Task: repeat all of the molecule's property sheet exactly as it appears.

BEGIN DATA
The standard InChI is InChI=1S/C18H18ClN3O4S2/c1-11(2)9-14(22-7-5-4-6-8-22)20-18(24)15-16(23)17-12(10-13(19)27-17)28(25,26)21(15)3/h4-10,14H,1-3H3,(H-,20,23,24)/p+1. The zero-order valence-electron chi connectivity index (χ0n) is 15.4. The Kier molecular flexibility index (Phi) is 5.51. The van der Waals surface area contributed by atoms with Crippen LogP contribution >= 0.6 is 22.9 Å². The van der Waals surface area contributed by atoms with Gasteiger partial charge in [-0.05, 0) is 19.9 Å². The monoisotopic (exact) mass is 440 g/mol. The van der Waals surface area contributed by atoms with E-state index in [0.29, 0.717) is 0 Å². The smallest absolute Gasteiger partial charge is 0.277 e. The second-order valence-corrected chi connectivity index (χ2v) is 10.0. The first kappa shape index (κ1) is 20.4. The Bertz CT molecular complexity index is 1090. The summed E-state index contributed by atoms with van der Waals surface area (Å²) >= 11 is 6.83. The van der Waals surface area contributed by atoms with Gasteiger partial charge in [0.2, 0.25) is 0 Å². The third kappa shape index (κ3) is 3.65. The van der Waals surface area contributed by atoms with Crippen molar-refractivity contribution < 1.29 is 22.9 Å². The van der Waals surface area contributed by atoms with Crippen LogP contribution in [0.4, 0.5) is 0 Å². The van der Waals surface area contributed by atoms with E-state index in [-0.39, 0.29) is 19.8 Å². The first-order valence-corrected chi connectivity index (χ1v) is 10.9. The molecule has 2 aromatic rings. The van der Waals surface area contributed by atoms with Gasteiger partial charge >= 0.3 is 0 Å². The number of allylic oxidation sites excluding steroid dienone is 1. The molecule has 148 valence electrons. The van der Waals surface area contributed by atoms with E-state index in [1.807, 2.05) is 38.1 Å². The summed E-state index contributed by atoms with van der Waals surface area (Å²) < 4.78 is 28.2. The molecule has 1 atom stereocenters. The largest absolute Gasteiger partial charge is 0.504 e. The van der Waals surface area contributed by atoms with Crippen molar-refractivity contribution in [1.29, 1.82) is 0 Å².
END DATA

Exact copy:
The standard InChI is InChI=1S/C18H18ClN3O4S2/c1-11(2)9-14(22-7-5-4-6-8-22)20-18(24)15-16(23)17-12(10-13(19)27-17)28(25,26)21(15)3/h4-10,14H,1-3H3,(H-,20,23,24)/p+1. The zero-order valence-electron chi connectivity index (χ0n) is 15.4. The Kier molecular flexibility index (Phi) is 5.51. The van der Waals surface area contributed by atoms with Crippen LogP contribution >= 0.6 is 22.9 Å². The van der Waals surface area contributed by atoms with Gasteiger partial charge in [-0.05, 0) is 19.9 Å². The monoisotopic (exact) mass is 440 g/mol. The van der Waals surface area contributed by atoms with E-state index in [0.29, 0.717) is 0 Å². The smallest absolute Gasteiger partial charge is 0.277 e. The second-order valence-corrected chi connectivity index (χ2v) is 10.0. The first kappa shape index (κ1) is 20.4. The Bertz CT molecular complexity index is 1090. The summed E-state index contributed by atoms with van der Waals surface area (Å²) >= 11 is 6.83. The van der Waals surface area contributed by atoms with Gasteiger partial charge in [0.2, 0.25) is 0 Å². The third kappa shape index (κ3) is 3.65. The van der Waals surface area contributed by atoms with Crippen molar-refractivity contribution < 1.29 is 22.9 Å². The van der Waals surface area contributed by atoms with Crippen LogP contribution in [0.4, 0.5) is 0 Å². The van der Waals surface area contributed by atoms with E-state index in [-0.39, 0.29) is 19.8 Å². The first-order valence-corrected chi connectivity index (χ1v) is 10.9. The molecule has 2 aromatic rings. The van der Waals surface area contributed by atoms with Gasteiger partial charge >= 0.3 is 0 Å². The number of allylic oxidation sites excluding steroid dienone is 1. The molecule has 148 valence electrons. The van der Waals surface area contributed by atoms with E-state index in [1.807, 2.05) is 38.1 Å². The summed E-state index contributed by atoms with van der Waals surface area (Å²) < 4.78 is 28.2. The molecule has 1 atom stereocenters. The largest absolute Gasteiger partial charge is 0.504 e. The van der Waals surface area contributed by atoms with Crippen molar-refractivity contribution in [1.29, 1.82) is 0 Å².